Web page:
Scrum Board in der Kinder- und Jugendarbeit
11.10.2018

Elements of scrum in child and youth work

What does Scrum have to do with child and youth work? Some people may wonder this when reading the title. So, let's get to the bottom of this by taking a closer look at agile work, especially, with regard to using elements from Scrum in child and youth work by the example of a children's holiday program from the association Brückenhaus e.V.

The children's holiday program of the Brückenhaus e.V. takes place annually in the first week of the summer school holidays in Baden-Württemberg (Germany). Around 180 children aged from 6 to 12 years attend this event. Around 15 full-time and 25 volunteer employees look after these children. Every year, the children's holiday program has a different motto under which the children spend a good week tinkering, playing and having fun. An important educational principle of the Brückenhaus e.V. is offering children new opportunities, letting them explore and try out new things, supporting them to bravely gain their own experience and, in particular, to let their creativity run free. For the staff this means that the children proactively participate in the organization of the program for that week and they help the children to implement their ideas.

If one thinks about the topic of agility, one could see the children as customers. The general focus is on the children (the customers), therefore the staff are responsive to the children's wishes. Consequently, the participating children get involved, learn in a playful way to argue for their own ideas and to critically discuss them with others. By directly experiencing the relevance of their own ideas, the self-efficacy of children can be strengthened.

From a scrum point of view, the ideas of the children can be understood as requirements which the staff then implement in the next sprint on the following day. It may happen that previously planned craft and game activities do not take place in order to realize the new ideas of the children. Concretely, the process is as follows: The children’s ideas are discussed at the end of each day in the respective teams and then concrete offers are designed. These team meetings are similar to a planning meeting where the next sprint goal and the implementation of the requirements are discussed and planned together. Before that, there is a brief retrospective, in which the occurrences of the day are reflected. Discussion points are what happened in the last sprint, what went well, what can be improved. The results will be transformed into concrete changes for the next day (Action Items). After those team meetings, all staff meet again and share their results of the Retros with the other teams. Then general tasks are planned across-teams.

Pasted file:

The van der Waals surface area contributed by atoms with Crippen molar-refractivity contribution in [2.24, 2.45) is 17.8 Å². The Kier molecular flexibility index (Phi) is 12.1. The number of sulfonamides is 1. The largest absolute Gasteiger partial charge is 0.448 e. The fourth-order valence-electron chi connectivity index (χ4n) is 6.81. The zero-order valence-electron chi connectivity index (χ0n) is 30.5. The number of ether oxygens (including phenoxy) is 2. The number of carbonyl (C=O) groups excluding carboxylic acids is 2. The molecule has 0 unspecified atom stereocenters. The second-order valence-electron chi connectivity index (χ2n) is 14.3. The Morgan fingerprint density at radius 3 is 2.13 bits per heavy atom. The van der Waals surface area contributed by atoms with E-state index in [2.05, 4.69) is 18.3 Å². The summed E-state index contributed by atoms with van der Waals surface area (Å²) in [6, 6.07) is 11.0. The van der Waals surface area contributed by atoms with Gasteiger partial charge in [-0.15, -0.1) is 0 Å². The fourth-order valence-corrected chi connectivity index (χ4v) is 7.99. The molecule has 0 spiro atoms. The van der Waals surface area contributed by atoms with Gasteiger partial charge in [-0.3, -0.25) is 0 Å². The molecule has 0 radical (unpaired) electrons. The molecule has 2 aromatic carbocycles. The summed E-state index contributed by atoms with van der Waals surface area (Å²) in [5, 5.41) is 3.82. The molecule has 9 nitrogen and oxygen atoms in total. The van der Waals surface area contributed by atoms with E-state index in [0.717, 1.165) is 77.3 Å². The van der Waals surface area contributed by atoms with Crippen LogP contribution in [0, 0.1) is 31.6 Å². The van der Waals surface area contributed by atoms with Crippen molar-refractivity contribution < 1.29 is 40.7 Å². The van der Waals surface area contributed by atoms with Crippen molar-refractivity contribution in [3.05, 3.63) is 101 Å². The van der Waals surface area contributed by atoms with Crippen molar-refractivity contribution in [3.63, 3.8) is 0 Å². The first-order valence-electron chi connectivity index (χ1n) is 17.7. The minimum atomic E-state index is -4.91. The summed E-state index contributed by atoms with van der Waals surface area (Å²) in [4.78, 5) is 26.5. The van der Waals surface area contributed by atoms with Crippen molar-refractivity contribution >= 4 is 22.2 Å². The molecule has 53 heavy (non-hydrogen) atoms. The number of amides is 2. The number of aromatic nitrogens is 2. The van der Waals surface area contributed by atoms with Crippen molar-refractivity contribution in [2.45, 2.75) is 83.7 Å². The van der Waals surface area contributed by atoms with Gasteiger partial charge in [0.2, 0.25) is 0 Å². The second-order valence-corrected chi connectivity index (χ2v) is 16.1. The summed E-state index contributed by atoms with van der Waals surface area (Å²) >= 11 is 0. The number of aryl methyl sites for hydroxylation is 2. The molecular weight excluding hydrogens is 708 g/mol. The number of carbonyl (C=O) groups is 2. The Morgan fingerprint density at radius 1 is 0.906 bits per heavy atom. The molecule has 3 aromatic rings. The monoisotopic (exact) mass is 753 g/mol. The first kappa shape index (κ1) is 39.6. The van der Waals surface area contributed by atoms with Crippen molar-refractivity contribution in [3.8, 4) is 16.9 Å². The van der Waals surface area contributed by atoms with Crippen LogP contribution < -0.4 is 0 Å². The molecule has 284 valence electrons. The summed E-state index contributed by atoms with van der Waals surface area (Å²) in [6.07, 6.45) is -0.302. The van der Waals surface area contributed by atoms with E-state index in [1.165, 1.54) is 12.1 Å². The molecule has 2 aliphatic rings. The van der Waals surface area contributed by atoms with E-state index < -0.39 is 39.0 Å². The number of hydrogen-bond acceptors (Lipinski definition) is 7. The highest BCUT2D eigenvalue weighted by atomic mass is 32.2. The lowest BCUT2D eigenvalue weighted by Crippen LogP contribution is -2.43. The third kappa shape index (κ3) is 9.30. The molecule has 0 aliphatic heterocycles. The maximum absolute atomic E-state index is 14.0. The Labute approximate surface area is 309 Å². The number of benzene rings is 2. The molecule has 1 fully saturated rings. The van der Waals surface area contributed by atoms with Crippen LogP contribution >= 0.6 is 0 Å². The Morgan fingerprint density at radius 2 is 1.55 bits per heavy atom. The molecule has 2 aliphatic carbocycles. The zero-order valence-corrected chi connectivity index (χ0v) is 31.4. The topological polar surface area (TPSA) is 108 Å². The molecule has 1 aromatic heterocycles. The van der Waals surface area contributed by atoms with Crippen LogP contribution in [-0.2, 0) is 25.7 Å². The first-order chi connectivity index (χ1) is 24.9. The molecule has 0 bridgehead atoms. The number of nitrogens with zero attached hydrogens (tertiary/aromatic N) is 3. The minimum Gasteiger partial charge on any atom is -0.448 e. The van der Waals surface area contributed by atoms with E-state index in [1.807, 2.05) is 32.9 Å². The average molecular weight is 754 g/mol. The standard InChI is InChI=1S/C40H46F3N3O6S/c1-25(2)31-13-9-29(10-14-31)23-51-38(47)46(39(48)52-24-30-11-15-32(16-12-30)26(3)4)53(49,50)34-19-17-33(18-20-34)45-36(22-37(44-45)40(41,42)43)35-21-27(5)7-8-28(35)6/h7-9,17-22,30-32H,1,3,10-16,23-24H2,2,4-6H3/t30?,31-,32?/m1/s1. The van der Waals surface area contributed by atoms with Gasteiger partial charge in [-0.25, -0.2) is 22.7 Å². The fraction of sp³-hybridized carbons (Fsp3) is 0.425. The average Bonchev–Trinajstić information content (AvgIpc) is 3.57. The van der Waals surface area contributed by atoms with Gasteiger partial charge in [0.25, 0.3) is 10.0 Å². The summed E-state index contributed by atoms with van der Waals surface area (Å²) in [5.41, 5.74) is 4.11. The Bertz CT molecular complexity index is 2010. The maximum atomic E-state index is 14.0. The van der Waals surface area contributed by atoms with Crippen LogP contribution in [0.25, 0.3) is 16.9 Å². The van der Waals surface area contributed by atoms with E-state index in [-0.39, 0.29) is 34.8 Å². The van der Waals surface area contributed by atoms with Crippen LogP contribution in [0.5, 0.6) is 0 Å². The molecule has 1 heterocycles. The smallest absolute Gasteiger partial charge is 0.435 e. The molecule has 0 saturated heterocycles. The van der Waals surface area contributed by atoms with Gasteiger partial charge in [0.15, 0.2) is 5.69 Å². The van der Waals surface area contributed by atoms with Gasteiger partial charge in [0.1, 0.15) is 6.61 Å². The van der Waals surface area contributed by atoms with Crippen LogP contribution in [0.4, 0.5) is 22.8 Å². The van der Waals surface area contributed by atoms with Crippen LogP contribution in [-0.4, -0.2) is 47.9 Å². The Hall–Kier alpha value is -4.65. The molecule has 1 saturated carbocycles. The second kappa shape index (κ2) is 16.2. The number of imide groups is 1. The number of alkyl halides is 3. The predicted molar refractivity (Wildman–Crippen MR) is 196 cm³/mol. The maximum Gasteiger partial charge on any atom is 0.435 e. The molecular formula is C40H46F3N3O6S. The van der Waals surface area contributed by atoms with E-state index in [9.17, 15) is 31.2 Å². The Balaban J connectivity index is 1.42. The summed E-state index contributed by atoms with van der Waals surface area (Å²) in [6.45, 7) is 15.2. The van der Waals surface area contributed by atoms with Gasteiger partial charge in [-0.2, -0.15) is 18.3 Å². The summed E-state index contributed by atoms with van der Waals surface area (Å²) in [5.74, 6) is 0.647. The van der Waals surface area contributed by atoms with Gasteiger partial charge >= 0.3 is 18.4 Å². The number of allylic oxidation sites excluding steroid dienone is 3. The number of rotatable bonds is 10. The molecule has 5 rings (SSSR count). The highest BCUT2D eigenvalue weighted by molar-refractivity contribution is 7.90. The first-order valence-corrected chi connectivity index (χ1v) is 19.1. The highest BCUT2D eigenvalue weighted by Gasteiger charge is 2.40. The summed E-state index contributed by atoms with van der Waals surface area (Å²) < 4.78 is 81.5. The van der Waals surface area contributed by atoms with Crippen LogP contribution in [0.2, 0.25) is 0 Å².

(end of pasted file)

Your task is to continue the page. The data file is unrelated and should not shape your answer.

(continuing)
This year, we made our closeness with agility explicitly visible and organized our tasks in a joint scrum board (see photo). Every day (or sprint) at the children's holiday program, we started with a common check-in meeting (Timebox: 30 minutes). During this meeting we looked at the board together and the tasks for the day were presented to each team and team members (Daily). E.g. a team receives the task to offer a specific sport program on that day. Another team decides to make a newspaper with the children and assigns the task to the board.

All in all, there are many parallels between the implementation of the children's holiday program of the Brückenhaus e.V. and an agile way of working, especially with regard to the elements of Scrum. As the children’s feedback, as well as their parents' feedback, shows, this procedure leads to a high satisfaction of the children, thus the customers. Further, the organization of day-to-day tasks in the Scrum Board creates transparency for all staff, helps to work in a focused way and to perform tasks efficiently. Looking beyond the children's holiday program, the introduction of agile Scrum elements can also provide valuable assistance in the training of young staff. Moreover, it encourages young youth caregivers to try out new things and to improve their own work with children through continuous reflection.

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